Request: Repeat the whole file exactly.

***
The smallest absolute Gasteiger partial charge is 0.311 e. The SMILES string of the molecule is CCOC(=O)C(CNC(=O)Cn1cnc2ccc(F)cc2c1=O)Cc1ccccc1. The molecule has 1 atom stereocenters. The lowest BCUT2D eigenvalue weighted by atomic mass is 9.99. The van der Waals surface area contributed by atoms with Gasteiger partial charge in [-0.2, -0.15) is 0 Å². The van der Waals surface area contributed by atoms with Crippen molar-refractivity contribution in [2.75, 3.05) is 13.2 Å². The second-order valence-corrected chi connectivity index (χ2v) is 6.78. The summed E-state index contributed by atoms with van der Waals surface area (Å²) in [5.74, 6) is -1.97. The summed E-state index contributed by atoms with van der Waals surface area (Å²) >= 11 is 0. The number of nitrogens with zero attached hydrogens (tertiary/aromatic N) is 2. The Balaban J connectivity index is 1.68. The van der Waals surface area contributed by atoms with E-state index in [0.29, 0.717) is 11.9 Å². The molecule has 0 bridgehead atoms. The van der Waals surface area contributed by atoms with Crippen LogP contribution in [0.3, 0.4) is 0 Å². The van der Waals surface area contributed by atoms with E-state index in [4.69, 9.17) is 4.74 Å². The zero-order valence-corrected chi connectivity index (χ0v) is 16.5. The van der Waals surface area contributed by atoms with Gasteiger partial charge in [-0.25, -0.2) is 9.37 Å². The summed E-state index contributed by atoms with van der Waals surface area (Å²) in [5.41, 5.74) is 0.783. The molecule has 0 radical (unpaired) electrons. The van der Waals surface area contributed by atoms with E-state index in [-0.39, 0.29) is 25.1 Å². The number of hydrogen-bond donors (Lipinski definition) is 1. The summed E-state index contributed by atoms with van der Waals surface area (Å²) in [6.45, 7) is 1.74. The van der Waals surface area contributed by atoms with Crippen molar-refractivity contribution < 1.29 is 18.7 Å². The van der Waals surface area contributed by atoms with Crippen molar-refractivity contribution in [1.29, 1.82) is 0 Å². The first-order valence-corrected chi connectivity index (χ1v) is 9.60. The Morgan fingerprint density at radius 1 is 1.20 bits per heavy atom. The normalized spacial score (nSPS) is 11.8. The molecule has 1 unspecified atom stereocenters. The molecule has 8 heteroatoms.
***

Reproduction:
The smallest absolute Gasteiger partial charge is 0.311 e. The SMILES string of the molecule is CCOC(=O)C(CNC(=O)Cn1cnc2ccc(F)cc2c1=O)Cc1ccccc1. The molecule has 1 atom stereocenters. The lowest BCUT2D eigenvalue weighted by atomic mass is 9.99. The van der Waals surface area contributed by atoms with Gasteiger partial charge in [-0.2, -0.15) is 0 Å². The van der Waals surface area contributed by atoms with Crippen molar-refractivity contribution in [2.75, 3.05) is 13.2 Å². The second-order valence-corrected chi connectivity index (χ2v) is 6.78. The summed E-state index contributed by atoms with van der Waals surface area (Å²) in [5.74, 6) is -1.97. The summed E-state index contributed by atoms with van der Waals surface area (Å²) >= 11 is 0. The number of nitrogens with zero attached hydrogens (tertiary/aromatic N) is 2. The Balaban J connectivity index is 1.68. The van der Waals surface area contributed by atoms with E-state index in [0.29, 0.717) is 11.9 Å². The molecule has 0 bridgehead atoms. The van der Waals surface area contributed by atoms with Crippen LogP contribution in [0.3, 0.4) is 0 Å². The van der Waals surface area contributed by atoms with E-state index in [4.69, 9.17) is 4.74 Å². The zero-order valence-corrected chi connectivity index (χ0v) is 16.5. The van der Waals surface area contributed by atoms with Gasteiger partial charge in [-0.25, -0.2) is 9.37 Å². The summed E-state index contributed by atoms with van der Waals surface area (Å²) in [5.41, 5.74) is 0.783. The molecule has 0 radical (unpaired) electrons. The van der Waals surface area contributed by atoms with E-state index in [-0.39, 0.29) is 25.1 Å². The number of hydrogen-bond donors (Lipinski definition) is 1. The summed E-state index contributed by atoms with van der Waals surface area (Å²) in [6.45, 7) is 1.74. The van der Waals surface area contributed by atoms with Crippen molar-refractivity contribution < 1.29 is 18.7 Å². The van der Waals surface area contributed by atoms with Crippen molar-refractivity contribution in [1.29, 1.82) is 0 Å². The first-order valence-corrected chi connectivity index (χ1v) is 9.60. The Morgan fingerprint density at radius 1 is 1.20 bits per heavy atom. The normalized spacial score (nSPS) is 11.8. The molecule has 1 unspecified atom stereocenters. The molecule has 8 heteroatoms.